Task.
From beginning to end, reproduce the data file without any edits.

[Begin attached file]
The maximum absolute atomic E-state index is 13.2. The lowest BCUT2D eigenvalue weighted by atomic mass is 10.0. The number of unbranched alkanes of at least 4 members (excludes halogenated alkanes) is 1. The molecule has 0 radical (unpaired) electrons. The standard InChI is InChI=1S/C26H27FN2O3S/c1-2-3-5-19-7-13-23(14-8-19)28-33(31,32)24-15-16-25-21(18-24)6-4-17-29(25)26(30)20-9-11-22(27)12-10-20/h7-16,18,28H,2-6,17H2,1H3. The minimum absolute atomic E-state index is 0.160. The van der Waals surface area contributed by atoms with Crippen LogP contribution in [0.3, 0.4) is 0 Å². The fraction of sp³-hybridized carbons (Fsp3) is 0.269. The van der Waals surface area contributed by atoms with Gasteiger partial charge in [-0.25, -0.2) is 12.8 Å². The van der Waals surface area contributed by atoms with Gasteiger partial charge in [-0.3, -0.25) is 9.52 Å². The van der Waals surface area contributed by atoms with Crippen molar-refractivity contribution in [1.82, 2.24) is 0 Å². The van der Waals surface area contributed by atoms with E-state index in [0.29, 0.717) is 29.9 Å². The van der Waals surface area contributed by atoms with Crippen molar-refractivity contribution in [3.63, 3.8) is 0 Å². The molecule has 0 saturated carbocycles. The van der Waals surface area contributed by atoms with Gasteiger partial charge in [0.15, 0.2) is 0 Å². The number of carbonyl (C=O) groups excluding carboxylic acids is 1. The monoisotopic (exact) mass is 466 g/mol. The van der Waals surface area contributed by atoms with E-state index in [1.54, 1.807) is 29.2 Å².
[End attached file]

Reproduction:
The maximum absolute atomic E-state index is 13.2. The lowest BCUT2D eigenvalue weighted by atomic mass is 10.0. The number of unbranched alkanes of at least 4 members (excludes halogenated alkanes) is 1. The molecule has 0 radical (unpaired) electrons. The standard InChI is InChI=1S/C26H27FN2O3S/c1-2-3-5-19-7-13-23(14-8-19)28-33(31,32)24-15-16-25-21(18-24)6-4-17-29(25)26(30)20-9-11-22(27)12-10-20/h7-16,18,28H,2-6,17H2,1H3. The minimum absolute atomic E-state index is 0.160. The van der Waals surface area contributed by atoms with Crippen LogP contribution in [0.3, 0.4) is 0 Å². The fraction of sp³-hybridized carbons (Fsp3) is 0.269. The van der Waals surface area contributed by atoms with Gasteiger partial charge in [-0.25, -0.2) is 12.8 Å². The van der Waals surface area contributed by atoms with Gasteiger partial charge in [-0.3, -0.25) is 9.52 Å². The van der Waals surface area contributed by atoms with Crippen molar-refractivity contribution in [1.82, 2.24) is 0 Å². The van der Waals surface area contributed by atoms with E-state index in [0.29, 0.717) is 29.9 Å². The van der Waals surface area contributed by atoms with Crippen molar-refractivity contribution in [3.63, 3.8) is 0 Å². The molecule has 0 saturated carbocycles. The van der Waals surface area contributed by atoms with Gasteiger partial charge in [0.15, 0.2) is 0 Å². The number of carbonyl (C=O) groups excluding carboxylic acids is 1. The monoisotopic (exact) mass is 466 g/mol. The van der Waals surface area contributed by atoms with E-state index in [1.54, 1.807) is 29.2 Å².